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not coping...

Discussion in 'Health and wellbeing' started by littlemissnewbie, Aug 24, 2011.

  1. i know i won't be alone in feeling this but the thought of having to enter the school building again is filling me with dread. I haven't been well this year suffering with stress, extreme anxiety and panic attacks that have conpletely taken over my life. I know I can't do a good job in the state that I am in and don't know how I am going to cope. Im thinking of handing my notice in as it looks like I will have to be signed off work again (I had a period of absence already this year) but am worrying that if I cant work my notice this will jeopardise my chances of a reference or a job in the future. so stuck on what to do for the best :-S all I know is I need to put my health first in order to get my life back on track
     
  2. I think you've answered your own question there. If you go in and can't cope you will be having time off anyway. You might as well tell your GP that you aren't well enough to go back and give the school a chance to get supply in place for the start of term.
    Is it the job generally or the particular school that you are having difficulties with?
     
  3. Your health comes first and any employer will be sure to see that.
    You should go to your GP about your health concerns. I too was worried about my health a few months ago after also having anxiety and panic attacks for many years, all my life in fact. I was diagnosed with a form of aniexty disorder called Social Phobia which, in terms of school, means that facing people in the staffroom and on training days very scary and panic inducing. By being diagnosed with a my social phobia I am making slow but steady steps to improving my mental state. I also regularly visit a homeopath who has been helping a lot and is an avenue, if you are open to the idea, I would recommend using.
    Part of what has helped me is knowing that the feelings I feel are not unique and there are others who go through it to. I hope I have been of some use or at least comfort!
     
  4. thanks both...have been to the docs who is generally of the impression that I need to get myself better before returning (if at all, as it may be the school itself). I think I went bk too soon the last time after feeling the pressure of occupational health referrals and absence review meeting etc...
    i have tried all sorts craftyangel, open to anything! but i think trying to rush myself bk to school the last time just didnt give me chance to actually recover and get bk on track.
    what would happen if i resigned now? would i never get a job again? i just think i need to have a break from teaching in order to give me a chance to restore my health and then move on.x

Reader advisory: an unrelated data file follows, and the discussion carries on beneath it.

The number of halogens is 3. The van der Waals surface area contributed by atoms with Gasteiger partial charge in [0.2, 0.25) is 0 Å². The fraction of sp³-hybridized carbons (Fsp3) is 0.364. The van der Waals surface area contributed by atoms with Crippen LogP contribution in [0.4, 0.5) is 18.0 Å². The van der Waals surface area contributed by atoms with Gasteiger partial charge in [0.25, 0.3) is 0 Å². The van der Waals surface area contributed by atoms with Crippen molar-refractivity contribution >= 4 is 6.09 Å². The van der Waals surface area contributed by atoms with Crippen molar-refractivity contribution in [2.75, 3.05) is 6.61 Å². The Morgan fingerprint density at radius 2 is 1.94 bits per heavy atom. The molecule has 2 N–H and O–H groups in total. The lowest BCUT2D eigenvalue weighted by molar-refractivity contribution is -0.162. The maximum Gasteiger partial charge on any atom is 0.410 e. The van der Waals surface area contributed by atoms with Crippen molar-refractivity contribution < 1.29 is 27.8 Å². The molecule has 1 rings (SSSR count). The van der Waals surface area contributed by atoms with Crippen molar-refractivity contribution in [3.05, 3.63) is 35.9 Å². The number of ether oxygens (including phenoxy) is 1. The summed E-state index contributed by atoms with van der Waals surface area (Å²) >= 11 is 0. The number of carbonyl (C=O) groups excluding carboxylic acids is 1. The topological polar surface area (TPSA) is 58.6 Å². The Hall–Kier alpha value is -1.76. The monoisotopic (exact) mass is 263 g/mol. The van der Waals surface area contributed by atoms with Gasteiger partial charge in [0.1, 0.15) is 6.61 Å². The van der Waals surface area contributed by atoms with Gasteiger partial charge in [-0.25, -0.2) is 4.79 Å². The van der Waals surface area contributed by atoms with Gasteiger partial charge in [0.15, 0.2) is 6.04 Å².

5. aw27

    aw27 New commenter

    If you can afford to, I would suggest leaving and getting a less stressful job (office work or something) for a while (I say afford to as it pays significantly less - expect to halve your income).
    It wont stop you ever teaching again, you can always do a RTT course and you may discover other opportunities that you prefer to teaching in the long run. I know a number of friends who have resigned posts for similar reasons and gone on to have extremely successful careers at a later date.
    If you stay it is very unlikely to get better if its the school/staff/teaching itself causing your stress as these things are not going to change.
    The worst case scenario is that you end up having a breakdown and you are unable to work <u>at all</u>. This will mean an awkward absence to have to explain to ANY future employer.
    I have discovered that employers are sometimes quite sympathetic to the 'I wanted to reduce my enormous workload and get my life back' explanation, especially if the job involves education in some way as they are aware of the stress levels in teaching.
    Most importantly you MUST think of your health. You may only realise its gone too far when its too late to do anything about it.
    As the old saying goes: Nobody on their death bed says "I wish I'd spent more time at work...!"
    X
     
  6. If you think you've burned your boats at this school then then of course you should plan to leave. But don't just run away in a panic. Take the time you need now to get properly better. Then go back on a reduced timetable (contact Occupational Health) and see how you go on. If it's clearly not going to work out, then offer your resignation and/or look for a part-time job.
    I don't know what your circumstances are, how much you can afford to drop to, but finding something as well-paid as teaching when that's all you're trained for is difficult. I'm working in the school office now, in a place I used to teach at, but that is compounded of basic laziness and the fact that my husband earns enough to subsidise the massive wage drop. Maybe you could consider cover supervisor or TA roles for a while at least whilst you consider what aspects of the job it is that you find most difficult to cope with.